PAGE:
THE NEED

The blended learning program was designed to prepare the production business unit's immediate managers to more effectively create and sustain a motivational work environment to increase the level of engagement in direct reports. The program supposed that, by providing a more motivational work environment, the production business unit managers would have a positive impact on the work engagement of their 32 line employees. The program would evaluate the extent to which any improvements in work engagement led production to higher performance, productivity, business results, and/or profitability.

Work engagement is a positive psychological state of mind that researchers have linked to employee satisfaction and superior job performance. Research suggests that higher levels of work engagement are associated with positive feelings of individual well-being (vigor); a strong sense of commitment to the organization and its mission, goals, and objectives (dedication); and the employees' full concentration and involvement with the work itself, where time passes quickly (absorption). Work engagement is measured by the frequency an employee experiences the three psychological substates of vigor, dedication, and absorption at work. The self-coaching skills taught during the learning program were intended to help the participating managers create and sustain a more favorable environment for work engagement to positively affect employee motivation and performance.

PROGRAM OBJECTIVES

Five self-coaching skills were taught to production business unit managers during a rigorous 90-day blended classroom and online learning program that included on-thejob skills practice, journaling, and peer interaction. The objectives of the program were for each participant to 1) describe, relate, and apply the concepts of motivational work environments, work engagement, and organizational performance; 2) effectively employ the five skills to create and sustain a motivational environment that positively impacts work engagement and organizational performance; and 3) develop a habit of continuous self-coaching for the personal development in, and the practice of, the five skills.

A Summary of the Five Skills

Rooted in self-coaching, or the personal practice of monitoring and assessing one's own job performance, the five skills are self-managing, reflecting, acting consciously, collaborating, and evolving. Self-managing refers to clearly knowing one's self and practicing self-discipline and control in one's actions, communications, and interpersonal relations. Self-managing requires managers to understand how they are perceived by others, and how these perceptions can affect the business unit's overall performance. Reflecting is the practice of silent observation, or detaching one's self from emotionally charged situations to view these situations with much greater clarity. Helping the manager avoid ineffective or harmful courses of action, reflecting suspends judgment to consider the environment, situation, and possible decision outcomes. When acting consciously, managers are more deliberate in their decision making. Because they take the time to understand the facts and nuances of a situation, these managers have a heightened awareness of the consequences and desired outcomes of alternative courses of action. By engaging in informed, conscious decision making, these managers deliberately and decisively act to achieve optimal performance and results. Collaborating managers invite team contributions, not just the opinions of a chosen few. Promoting a spirit of inclusion and abundance, these managers fully use the talents of their employees so they can more effectively achieve organizational goals and objectives. Evolving managers continue to purposefully grow and develop themselves, both personally and professionally. These managers are open and eager to learn, and they are quick to see work challenges as opportunities for improving their own capabilities and performance.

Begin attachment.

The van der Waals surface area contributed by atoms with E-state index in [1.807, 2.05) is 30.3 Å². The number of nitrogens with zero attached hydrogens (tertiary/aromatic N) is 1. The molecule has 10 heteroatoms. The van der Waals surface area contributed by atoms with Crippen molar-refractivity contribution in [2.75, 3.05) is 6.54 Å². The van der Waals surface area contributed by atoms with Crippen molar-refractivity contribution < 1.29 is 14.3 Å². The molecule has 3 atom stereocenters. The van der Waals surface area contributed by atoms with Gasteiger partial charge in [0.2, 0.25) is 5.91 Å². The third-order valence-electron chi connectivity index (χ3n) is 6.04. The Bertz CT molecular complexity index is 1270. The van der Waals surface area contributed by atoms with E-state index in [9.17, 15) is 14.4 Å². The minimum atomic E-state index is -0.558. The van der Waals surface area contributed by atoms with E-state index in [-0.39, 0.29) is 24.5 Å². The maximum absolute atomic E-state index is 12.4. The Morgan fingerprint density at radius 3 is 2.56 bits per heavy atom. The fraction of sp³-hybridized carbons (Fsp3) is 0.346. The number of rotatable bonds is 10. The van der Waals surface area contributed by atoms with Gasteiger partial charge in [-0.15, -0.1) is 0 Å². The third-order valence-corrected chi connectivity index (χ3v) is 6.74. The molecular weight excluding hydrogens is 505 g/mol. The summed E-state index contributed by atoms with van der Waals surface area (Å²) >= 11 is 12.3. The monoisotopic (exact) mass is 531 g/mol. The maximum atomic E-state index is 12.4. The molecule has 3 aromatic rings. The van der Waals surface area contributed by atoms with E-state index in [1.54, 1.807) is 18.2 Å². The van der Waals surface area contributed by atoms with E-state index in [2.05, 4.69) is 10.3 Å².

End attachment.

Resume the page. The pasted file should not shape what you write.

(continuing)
Basis for Linking Skills to Performance

Research suggests that immediate managers who consistently and effectively practice the self-coaching skills of self-managing, reflecting, acting consciously, collaborating, and evolving play a significant role in shaping motivational work environments that positively affect individual and group performance. Motivational work environments more effectively engage the talents and abilities of employees in ways that positively influence their behavior on the job. Specifically, because motivational work environments lead to greater levels of employee satisfaction, work engagement, and productivity, the more highly engaged employees outperform their lesser-engaged peers. Effective managers afford their people the opportunity to perform well by providing them with critical resources and information needed to do an excellent job. These managers also provide meaningful professional development and growth opportunities, recognition and rewards, and other support valued by their employees. Superior managers build trust, treat people fairly, genuinely appreciate the contributions of their employees, and respect each person as a highly valued member of the team. By clearly communicating organizational plans, goals, and objectives, and by setting and enforcing high standards of performance, these managers successfully align the personal aspirations and efforts of their people with the mission, goals, and objectives of the organization.

 
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